AN ENVIRONMENTAL MONITORING SYSTEM INSTALLED IN THE NEW JERSEY STATE POLICE FORENSIC SCIENCE TECHNOLOGY CENTER TRACKS THE CONTROLS NEEDED TO MAINTAIN FORENSIC SAMPLES IN THE DNA UNIT.
When Assistant DNA Laboratory Director, Edward LaRue, reports to work at the new state-of-the-art DNA Laboratory at the New Jersey State Police Technology Center, he now has the convenience of being able to check the prior night’s DNA run data at his own computer, from his own desk. The lab’s other Assistant DNA Laboratory Director, Joe Petersack, and five lab supervisors are provided the same level of efficiency, enabling each to separately bring up their environmental monitoring system and check graphs and charts that indicate trends in room and instrument temperature in their various lab environments. Each individual lab supervisor can now troubleshoot and do preventive maintenance based on recordkeeping information stored electronically 24/7. They have neverlost evidence nor had evidence degraded. How have they accomplished this?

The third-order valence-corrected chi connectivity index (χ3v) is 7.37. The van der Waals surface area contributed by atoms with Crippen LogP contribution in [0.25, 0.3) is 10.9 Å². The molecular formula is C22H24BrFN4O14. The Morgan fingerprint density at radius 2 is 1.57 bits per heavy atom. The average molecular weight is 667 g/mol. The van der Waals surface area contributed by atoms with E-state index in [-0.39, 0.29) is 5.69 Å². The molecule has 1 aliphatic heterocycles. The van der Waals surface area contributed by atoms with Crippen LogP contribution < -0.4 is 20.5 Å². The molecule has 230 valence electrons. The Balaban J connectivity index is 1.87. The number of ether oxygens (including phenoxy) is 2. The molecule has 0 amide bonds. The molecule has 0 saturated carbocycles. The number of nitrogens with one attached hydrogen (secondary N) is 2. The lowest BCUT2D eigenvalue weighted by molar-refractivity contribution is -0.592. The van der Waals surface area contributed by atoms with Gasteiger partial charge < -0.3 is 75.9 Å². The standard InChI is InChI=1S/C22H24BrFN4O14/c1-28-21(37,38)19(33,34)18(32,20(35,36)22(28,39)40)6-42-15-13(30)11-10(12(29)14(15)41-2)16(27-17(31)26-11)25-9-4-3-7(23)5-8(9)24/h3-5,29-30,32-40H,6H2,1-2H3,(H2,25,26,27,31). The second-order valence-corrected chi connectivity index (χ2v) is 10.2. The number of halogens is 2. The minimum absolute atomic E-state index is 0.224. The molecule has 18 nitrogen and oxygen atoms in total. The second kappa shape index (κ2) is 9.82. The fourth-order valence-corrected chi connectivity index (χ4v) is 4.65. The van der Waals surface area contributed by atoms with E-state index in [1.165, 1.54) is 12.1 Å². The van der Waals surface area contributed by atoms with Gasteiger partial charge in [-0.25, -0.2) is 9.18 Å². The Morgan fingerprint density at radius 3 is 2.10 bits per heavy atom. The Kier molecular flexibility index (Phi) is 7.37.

Who? What? When? Where? Why?
The New Jersey State Police Office of Forensic Sciences is located in the New Jersey State Police (NJSP) Technology Complex in Hamilton, NJ. It is a 200,000 sq. ft., state owned, full service building of which 50% is lab space with 10,000 sq. ft. allocated for the DNA Unit alone. It is run under the jurisdiction of the Department of Law and Public Safety/Office of the Attorney General and services every state and municipal police agency in NJ. The NJSP maintains a CODIS (combined DNA Indexing System) database of convicted felons and uploads profiles to the FBI’s national DNA indexing system (NDIS). The NJSP Office of Forensic Sciences moved in to validate in January 2004 and startedactual casework in March 2004.
When the lab director reports to work, he can check
the prior night’s DNA run data at his own computer,
from his own desk.
Prior to the building of the present space, the laboratory was located in Ewing, NJ, having been leased in 1997. The building wasn’t designed to be a forensic lab and they had to retrofit the old building to accommodate their needs. This facility was quickly outgrown. When the decision was made to build the new facility, LaRue and the existing staff of six supervisors were fortunate to be called upon to assist in the design of the new lab, working with the architects in regard to structural considerations.